September 8: Amy Goodman, a journalist with Democracy Now who had been covering the protests, learned that Morton County, North Dakota law enforcement had issued a warrant for her arrest. McLean County State Attorney Ladd Erickson claimed that Goodman was a protestor, not a journalist. As The Nation noted:
According to Erickson, a woman who appeared at a protest carrying a microphone emblazoned with the name Democracy Now! and trailing a video crew; who can be heard in the resulting video report identifying herself to a security guard as a reporter; and who then broadcast the video on the daily news program she has hosted for 20 years is not actually a journalist.
September 8: North Dakota Governor Jack Dalrymple ordered the National Guard to protect the pipeline south of Bismark.
— Unicorn Riot (@UR_Ninja) September 9, 2016
September 9: U.S. District Judge James Boasberg rejected the Sioux request to block the project but ruled that no construction activity could take place between Highway 1806 and 20 miles to the east of Lake Oahe.
September 9: Less than an hour after Boasberg’s decision, the Justice Department, Interior Department, and Army ordered construction near Lake Oahe to stop pending Corps review of its decisions.
September 22: The United Nations Special Rapporteur on the rights of indigenous peoples called for a halt to construction due to it “pos[ing] a significant risk to the drinking water of the Standing Rock Sioux Tribe and threaten[ing] to destroy their burial grounds and sacred sites.”
October 11: Activists in four states disrupted the flow of millions of gallons of oil running between Canada in the U.S.
October 17: A North Dakota judge rejected the charges against Goodman, which had been changed from criminal trespassing to rioting, both misdemeanors.
November 14: The U.S. Army Corps of Engineers concluded “more study was needed” before granting the easement needed to drill under the Missouri River.
November 20: Law enforcement use water hoses, tear gas at Standing Rock. A young woman from New York was severely injured; witnesses place the blame at the hands of law enforcement which denies the charges. There are few media at Standing Rock to provide third party documentation.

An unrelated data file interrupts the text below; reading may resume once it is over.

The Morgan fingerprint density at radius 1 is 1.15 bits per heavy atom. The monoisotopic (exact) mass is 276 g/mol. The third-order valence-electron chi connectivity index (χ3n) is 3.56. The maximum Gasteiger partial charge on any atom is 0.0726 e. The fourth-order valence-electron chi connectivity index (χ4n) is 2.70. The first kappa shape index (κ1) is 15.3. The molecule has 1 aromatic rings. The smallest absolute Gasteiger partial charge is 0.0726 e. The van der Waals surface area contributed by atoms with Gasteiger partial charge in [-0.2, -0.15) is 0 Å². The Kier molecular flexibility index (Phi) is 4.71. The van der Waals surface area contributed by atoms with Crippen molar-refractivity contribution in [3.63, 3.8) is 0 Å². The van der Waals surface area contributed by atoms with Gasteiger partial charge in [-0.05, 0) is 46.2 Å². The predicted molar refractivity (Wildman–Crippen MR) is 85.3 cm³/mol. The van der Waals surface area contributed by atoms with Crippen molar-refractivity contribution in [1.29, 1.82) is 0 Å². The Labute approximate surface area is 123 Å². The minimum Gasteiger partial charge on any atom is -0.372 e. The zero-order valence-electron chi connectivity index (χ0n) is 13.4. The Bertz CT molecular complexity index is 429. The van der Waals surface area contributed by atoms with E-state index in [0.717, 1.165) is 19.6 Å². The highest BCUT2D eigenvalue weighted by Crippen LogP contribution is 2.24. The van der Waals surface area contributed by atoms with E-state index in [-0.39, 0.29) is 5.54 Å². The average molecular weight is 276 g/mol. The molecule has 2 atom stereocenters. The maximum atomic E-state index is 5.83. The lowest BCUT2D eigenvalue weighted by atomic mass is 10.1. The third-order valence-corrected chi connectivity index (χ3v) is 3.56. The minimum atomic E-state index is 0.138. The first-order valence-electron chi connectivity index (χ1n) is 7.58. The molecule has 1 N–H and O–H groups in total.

November 27: New reports of police violence against journalists.
— The Intercept (@theintercept) November 27, 2016
November 27: The Corps issues another statement about closing down the camp.
The Army Corps of Engineers is seeking a peaceful and orderly transition to a safer location, and has no plans for forcible removal. But those who choose to stay do so at their own risk as emergency, fire, medical, and law enforcement response cannot be adequately provided in these areas.
November 29: State officials announced that they will “fine anyone bringing prohibited items into the main protest camp … Officers will stop vehicles they believe are headed to the camp and inform drivers they are committing an infraction and could be fined $1,000.”
December 1: Trump endorses the DAPL.
— ⚡️Kathy E Gill | Staying at home (@kegill) December 2, 2016
December 4: A group of U.S. veterans are planning to join the Standing Rock protests.
— #DisclosureIsNigh 👽✨🛸⚡🛰 (@relombardo3) November 27, 2016
December 4: The Corps announced that it would not issue an easement for the North Dakota crossing and would begin a full environmental impact statement. ETP said that the pipeline is 92 percent complete overall and 99 percent complete in North Dakota.
December 5: US Army Corps of Engineers deadline for protestors to leave the main camp.
Rally against the Dakota Access Pipeline, St. Paul. MN, September 13, 2016 – Flickr CC Licensed photo